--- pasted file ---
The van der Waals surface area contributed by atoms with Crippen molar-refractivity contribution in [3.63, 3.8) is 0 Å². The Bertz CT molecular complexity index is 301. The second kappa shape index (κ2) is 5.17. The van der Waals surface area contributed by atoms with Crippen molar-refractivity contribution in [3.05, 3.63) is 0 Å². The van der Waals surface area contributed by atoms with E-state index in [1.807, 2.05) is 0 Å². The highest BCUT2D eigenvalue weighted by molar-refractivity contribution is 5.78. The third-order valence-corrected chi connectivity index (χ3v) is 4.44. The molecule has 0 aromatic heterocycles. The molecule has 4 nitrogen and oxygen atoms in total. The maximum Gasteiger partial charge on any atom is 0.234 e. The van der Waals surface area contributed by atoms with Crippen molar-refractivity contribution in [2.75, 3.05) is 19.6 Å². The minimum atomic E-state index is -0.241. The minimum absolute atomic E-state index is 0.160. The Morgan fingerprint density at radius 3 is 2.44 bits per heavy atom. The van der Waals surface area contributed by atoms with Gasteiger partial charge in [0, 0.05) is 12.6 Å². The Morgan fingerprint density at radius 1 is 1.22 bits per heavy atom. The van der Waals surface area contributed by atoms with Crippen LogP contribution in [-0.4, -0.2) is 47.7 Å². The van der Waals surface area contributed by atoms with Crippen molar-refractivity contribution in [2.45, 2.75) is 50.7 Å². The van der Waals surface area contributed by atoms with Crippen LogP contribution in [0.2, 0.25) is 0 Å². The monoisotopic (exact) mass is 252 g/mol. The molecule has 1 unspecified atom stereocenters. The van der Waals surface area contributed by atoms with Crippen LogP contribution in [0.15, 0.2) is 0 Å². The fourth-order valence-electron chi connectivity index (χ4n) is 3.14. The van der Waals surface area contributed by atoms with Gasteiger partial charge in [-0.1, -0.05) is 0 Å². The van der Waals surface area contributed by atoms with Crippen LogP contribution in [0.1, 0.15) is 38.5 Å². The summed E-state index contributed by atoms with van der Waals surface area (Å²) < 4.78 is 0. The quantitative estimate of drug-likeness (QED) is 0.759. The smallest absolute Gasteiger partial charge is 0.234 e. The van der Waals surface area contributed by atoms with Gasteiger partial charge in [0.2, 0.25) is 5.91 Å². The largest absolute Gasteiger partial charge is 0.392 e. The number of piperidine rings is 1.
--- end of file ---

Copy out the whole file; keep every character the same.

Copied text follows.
The van der Waals surface area contributed by atoms with Crippen molar-refractivity contribution in [3.63, 3.8) is 0 Å². The Bertz CT molecular complexity index is 301. The second kappa shape index (κ2) is 5.17. The van der Waals surface area contributed by atoms with Crippen molar-refractivity contribution in [3.05, 3.63) is 0 Å². The van der Waals surface area contributed by atoms with E-state index in [1.807, 2.05) is 0 Å². The highest BCUT2D eigenvalue weighted by molar-refractivity contribution is 5.78. The third-order valence-corrected chi connectivity index (χ3v) is 4.44. The molecule has 0 aromatic heterocycles. The molecule has 4 nitrogen and oxygen atoms in total. The maximum Gasteiger partial charge on any atom is 0.234 e. The van der Waals surface area contributed by atoms with Crippen molar-refractivity contribution in [2.75, 3.05) is 19.6 Å². The minimum atomic E-state index is -0.241. The minimum absolute atomic E-state index is 0.160. The Morgan fingerprint density at radius 3 is 2.44 bits per heavy atom. The van der Waals surface area contributed by atoms with Gasteiger partial charge in [0, 0.05) is 12.6 Å². The Morgan fingerprint density at radius 1 is 1.22 bits per heavy atom. The van der Waals surface area contributed by atoms with Crippen LogP contribution in [-0.4, -0.2) is 47.7 Å². The van der Waals surface area contributed by atoms with Crippen molar-refractivity contribution in [2.45, 2.75) is 50.7 Å². The van der Waals surface area contributed by atoms with Crippen LogP contribution in [0.2, 0.25) is 0 Å². The monoisotopic (exact) mass is 252 g/mol. The molecule has 1 unspecified atom stereocenters. The van der Waals surface area contributed by atoms with Crippen LogP contribution in [0.15, 0.2) is 0 Å². The fourth-order valence-electron chi connectivity index (χ4n) is 3.14. The van der Waals surface area contributed by atoms with Gasteiger partial charge in [-0.1, -0.05) is 0 Å². The van der Waals surface area contributed by atoms with Crippen LogP contribution in [0.1, 0.15) is 38.5 Å². The summed E-state index contributed by atoms with van der Waals surface area (Å²) < 4.78 is 0. The quantitative estimate of drug-likeness (QED) is 0.759. The smallest absolute Gasteiger partial charge is 0.234 e. The van der Waals surface area contributed by atoms with Gasteiger partial charge in [0.2, 0.25) is 5.91 Å². The largest absolute Gasteiger partial charge is 0.392 e. The number of piperidine rings is 1.